Thursday, 23rd May 2024 15:42
Home / Poker / Consistency comes to the world of EPT time-bank cards

Tournament staff on the European Poker Tour (EPT) continually make slight changes to rules and regulations to improve the player experience. It’s never too radical (a flush still beats a straight), but wherever they spot a chance for improvement, they’ll take it.

In Prague, Tournament Director Toby Stone and his team have introduced a new way to manage the allocation of time-bank cards in high roller tournaments — i.e., events with a buy-in of €10,000 or more.

These tournaments necessarily have smaller, exclusive fields, but new approaches are very often trialled at this level before being introduced in smaller buy-in events, so it’s often relevant to players at all levels.

Stone took a moment to describe, firstly, what the problem had been and, secondly, what they’ve decided to do about it.


“All €10K+ events are shot-clock tournaments, but the problem was that we have different kinds of high roller events,” Stone said. “We have single-day events, two-day events, three-day events; 30-minute clocks, one-hour clocks, etc. And the way we gave time banks was very confusing.

“You’d get some at registration, then you’d get some on Day 2, then on the final table. But sometimes Day 2 would be a final table, or you’d reach 11 and then get to a final table just after the start of Day 2.

“It was just a mess. No one knew how many time-bank cards you’d get.”

To refresh your memory, shot-clocks govern the amount of time a player has to make their decisions. Just after action passes to them, a dealer hits a button on the shot clock, which starts what’s usually a 30-second countdown until the player must act.

Keeping time on the EPT

Keeping time on the EPT

The exception is if they want to play a time-bank card. Depending on the tournament, each player got a different allocation of time-bank cards, which would buy them 30 more seconds of thinking time. Clearly some decisions are harder than others in poker, and you could play these time-bank cards in those tricky spots.

However, as Stone says, the way these cards were allocated was inconsistent, and changed from tournament to tournament.

“It used to drive me crazy,” Stone admitted. “I’d always get asked how many time-banks players were getting, and I never knew. I’d have to go look at the file, and it didn’t cover all of the situations. There were a few little holes in there that we had to look at.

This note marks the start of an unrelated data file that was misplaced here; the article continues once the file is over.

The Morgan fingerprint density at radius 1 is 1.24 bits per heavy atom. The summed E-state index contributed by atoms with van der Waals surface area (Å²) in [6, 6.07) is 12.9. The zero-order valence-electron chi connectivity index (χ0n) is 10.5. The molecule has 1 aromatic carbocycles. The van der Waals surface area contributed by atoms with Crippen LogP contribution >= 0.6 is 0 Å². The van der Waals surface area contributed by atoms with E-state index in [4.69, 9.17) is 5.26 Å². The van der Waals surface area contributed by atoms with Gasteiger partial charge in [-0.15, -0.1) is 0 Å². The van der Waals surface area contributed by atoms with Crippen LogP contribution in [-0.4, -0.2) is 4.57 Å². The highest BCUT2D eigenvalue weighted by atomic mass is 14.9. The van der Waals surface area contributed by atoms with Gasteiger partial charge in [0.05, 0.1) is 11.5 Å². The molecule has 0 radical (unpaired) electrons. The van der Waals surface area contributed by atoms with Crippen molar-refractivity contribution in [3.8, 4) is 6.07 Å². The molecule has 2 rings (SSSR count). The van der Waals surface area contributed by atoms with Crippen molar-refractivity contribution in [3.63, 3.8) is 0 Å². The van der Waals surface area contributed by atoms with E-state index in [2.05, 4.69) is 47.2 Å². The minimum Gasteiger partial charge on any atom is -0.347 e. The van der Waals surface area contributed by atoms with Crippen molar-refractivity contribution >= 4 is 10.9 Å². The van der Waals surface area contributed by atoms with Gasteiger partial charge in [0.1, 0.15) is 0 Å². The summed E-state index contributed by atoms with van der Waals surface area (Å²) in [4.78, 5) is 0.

“I wanted it off my desk, basically. So I came up with the solution, just. We’re going to give them one per hour.”


Rather than have one rule for a €50K tournament, where levels last an hour, and one for a hyper turbo, where they might last 15 minutes, the new allocation system is one size fits all.

Stone said: “At the start, when you sit down, whether you’re a new entry or a re-entry, you get four time-bank cards. And then you get one every hour.

“If it’s a 30-minute clock, you get a card on every even level. In the Super High Roller, where we have one-hour levels, every level, you get a card. If we ever do 15-minute clocks — we don’t here, but we will at the PCA — it’s one every four levels.

EPT Tournament Director Toby Stone

“The only stipulation is that you have to be sitting in your seat to get the card. On the first hand. You come the second hand, no card. And that’s it.”

Stone added that the net results is that players end up with roughly the the same number of time-banks cards as they always did, it’s just that the rules have been simplified.

“It’s one every hour until the tournament ends, no changes for Day 2, final table, anything,” Stone said. “That’s it. One every hour, that’s it.”


The new allocation of time-bank cards was trialled for the first time in the €25K buy-in event that took place on Tuesday. Naturally, there are always questions, and players wanted to know what would happen, if they were eliminated, to time-bank cards they had accumulated before that point.

Stone could answer. “If you’re eliminated with more than four time-bank cards, and you re-enter, you can claim what you had. So if I get eliminated on Level 6 and have six time-bank cards, I get them back if I re-enter in Level 7, or whenever.

“The minimum is four for everybody. So if I buy-in in Level 1 and I use all my time bank cards, and I get eliminated and I buy-in on level 2, I get four. Four’s the minimum. It’s super simple now.”


As with anything new, even such a relatively minor rule change, it will take a few tournaments to know whether it words. “We get a little bit of feedback here and there, but it went pretty well,” Stone said. “One person said it’s almost too many cards. It should be one every two hours. And we might change that, down the line. For now I want to do this for at least two or three events, see how it goes, and then we might review it. We don’t want to do something and then change it straight away.”

As ever, the EPT tournament officials are in regular conversation with players about improvements, and nothing is beyond debate. Watch the space for any more changes, as and when they appear.

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